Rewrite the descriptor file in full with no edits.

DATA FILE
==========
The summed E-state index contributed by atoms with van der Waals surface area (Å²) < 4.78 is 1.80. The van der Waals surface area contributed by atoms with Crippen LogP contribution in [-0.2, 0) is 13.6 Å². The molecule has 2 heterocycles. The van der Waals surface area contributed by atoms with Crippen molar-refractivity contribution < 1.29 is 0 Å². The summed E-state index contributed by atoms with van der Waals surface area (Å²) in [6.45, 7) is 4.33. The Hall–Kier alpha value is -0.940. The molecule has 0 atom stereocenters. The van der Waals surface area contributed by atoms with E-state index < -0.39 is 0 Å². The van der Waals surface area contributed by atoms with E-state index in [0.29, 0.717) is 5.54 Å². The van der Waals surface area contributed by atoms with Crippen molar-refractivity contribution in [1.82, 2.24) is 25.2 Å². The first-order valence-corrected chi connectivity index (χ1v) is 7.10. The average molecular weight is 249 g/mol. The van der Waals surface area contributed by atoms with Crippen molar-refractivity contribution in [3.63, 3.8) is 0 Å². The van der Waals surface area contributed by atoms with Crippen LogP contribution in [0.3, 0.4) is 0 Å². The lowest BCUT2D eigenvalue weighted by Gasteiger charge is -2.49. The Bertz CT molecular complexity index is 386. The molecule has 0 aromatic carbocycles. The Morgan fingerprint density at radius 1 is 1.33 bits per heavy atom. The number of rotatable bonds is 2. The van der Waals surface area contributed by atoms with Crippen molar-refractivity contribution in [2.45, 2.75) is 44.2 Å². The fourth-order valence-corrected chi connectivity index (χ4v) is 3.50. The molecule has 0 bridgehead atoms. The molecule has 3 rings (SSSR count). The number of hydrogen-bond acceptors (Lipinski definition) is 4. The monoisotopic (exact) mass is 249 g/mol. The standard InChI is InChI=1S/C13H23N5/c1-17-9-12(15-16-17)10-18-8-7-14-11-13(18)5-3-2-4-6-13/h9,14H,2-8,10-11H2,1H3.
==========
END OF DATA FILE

The summed E-state index contributed by atoms with van der Waals surface area (Å²) < 4.78 is 1.80. The van der Waals surface area contributed by atoms with Crippen LogP contribution in [-0.2, 0) is 13.6 Å². The molecule has 2 heterocycles. The van der Waals surface area contributed by atoms with Crippen molar-refractivity contribution < 1.29 is 0 Å². The summed E-state index contributed by atoms with van der Waals surface area (Å²) in [6.45, 7) is 4.33. The Hall–Kier alpha value is -0.940. The molecule has 0 atom stereocenters. The van der Waals surface area contributed by atoms with E-state index < -0.39 is 0 Å². The van der Waals surface area contributed by atoms with E-state index in [0.29, 0.717) is 5.54 Å². The van der Waals surface area contributed by atoms with Crippen molar-refractivity contribution in [1.82, 2.24) is 25.2 Å². The first-order valence-corrected chi connectivity index (χ1v) is 7.10. The average molecular weight is 249 g/mol. The van der Waals surface area contributed by atoms with Crippen molar-refractivity contribution in [3.63, 3.8) is 0 Å². The van der Waals surface area contributed by atoms with Crippen LogP contribution in [0.3, 0.4) is 0 Å². The lowest BCUT2D eigenvalue weighted by Gasteiger charge is -2.49. The Bertz CT molecular complexity index is 386. The molecule has 0 aromatic carbocycles. The Morgan fingerprint density at radius 1 is 1.33 bits per heavy atom. The number of rotatable bonds is 2. The van der Waals surface area contributed by atoms with Crippen molar-refractivity contribution in [2.45, 2.75) is 44.2 Å². The fourth-order valence-corrected chi connectivity index (χ4v) is 3.50. The molecule has 0 bridgehead atoms. The molecule has 3 rings (SSSR count). The number of hydrogen-bond acceptors (Lipinski definition) is 4. The monoisotopic (exact) mass is 249 g/mol. The standard InChI is InChI=1S/C13H23N5/c1-17-9-12(15-16-17)10-18-8-7-14-11-13(18)5-3-2-4-6-13/h9,14H,2-8,10-11H2,1H3.